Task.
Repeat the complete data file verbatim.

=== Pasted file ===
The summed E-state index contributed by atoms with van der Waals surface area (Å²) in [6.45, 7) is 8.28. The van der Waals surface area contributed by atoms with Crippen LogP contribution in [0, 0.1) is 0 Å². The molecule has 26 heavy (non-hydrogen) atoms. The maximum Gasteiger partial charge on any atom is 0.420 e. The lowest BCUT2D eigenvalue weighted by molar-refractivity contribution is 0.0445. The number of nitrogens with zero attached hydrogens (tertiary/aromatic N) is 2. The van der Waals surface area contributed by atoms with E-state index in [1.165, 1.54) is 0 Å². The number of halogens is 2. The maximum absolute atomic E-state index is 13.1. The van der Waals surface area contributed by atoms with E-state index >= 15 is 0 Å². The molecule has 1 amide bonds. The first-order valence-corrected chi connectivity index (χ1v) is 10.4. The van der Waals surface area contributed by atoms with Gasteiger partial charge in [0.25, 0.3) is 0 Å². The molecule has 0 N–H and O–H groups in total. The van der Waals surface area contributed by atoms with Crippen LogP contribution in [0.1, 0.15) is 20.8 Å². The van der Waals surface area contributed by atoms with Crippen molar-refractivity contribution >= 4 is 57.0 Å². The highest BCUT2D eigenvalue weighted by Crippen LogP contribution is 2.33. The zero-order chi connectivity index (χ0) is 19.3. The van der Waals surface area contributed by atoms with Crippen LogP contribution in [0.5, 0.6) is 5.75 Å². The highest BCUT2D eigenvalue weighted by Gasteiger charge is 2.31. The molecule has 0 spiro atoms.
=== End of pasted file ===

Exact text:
The summed E-state index contributed by atoms with van der Waals surface area (Å²) in [6.45, 7) is 8.28. The van der Waals surface area contributed by atoms with Crippen LogP contribution in [0, 0.1) is 0 Å². The molecule has 26 heavy (non-hydrogen) atoms. The maximum Gasteiger partial charge on any atom is 0.420 e. The lowest BCUT2D eigenvalue weighted by molar-refractivity contribution is 0.0445. The number of nitrogens with zero attached hydrogens (tertiary/aromatic N) is 2. The van der Waals surface area contributed by atoms with E-state index in [1.165, 1.54) is 0 Å². The number of halogens is 2. The maximum absolute atomic E-state index is 13.1. The van der Waals surface area contributed by atoms with E-state index >= 15 is 0 Å². The molecule has 1 amide bonds. The first-order valence-corrected chi connectivity index (χ1v) is 10.4. The van der Waals surface area contributed by atoms with Gasteiger partial charge in [0.25, 0.3) is 0 Å². The molecule has 0 N–H and O–H groups in total. The van der Waals surface area contributed by atoms with Crippen LogP contribution in [0.1, 0.15) is 20.8 Å². The van der Waals surface area contributed by atoms with Crippen molar-refractivity contribution >= 4 is 57.0 Å². The highest BCUT2D eigenvalue weighted by Crippen LogP contribution is 2.33. The zero-order chi connectivity index (χ0) is 19.3. The van der Waals surface area contributed by atoms with Crippen LogP contribution in [0.5, 0.6) is 5.75 Å². The highest BCUT2D eigenvalue weighted by Gasteiger charge is 2.31. The molecule has 0 spiro atoms.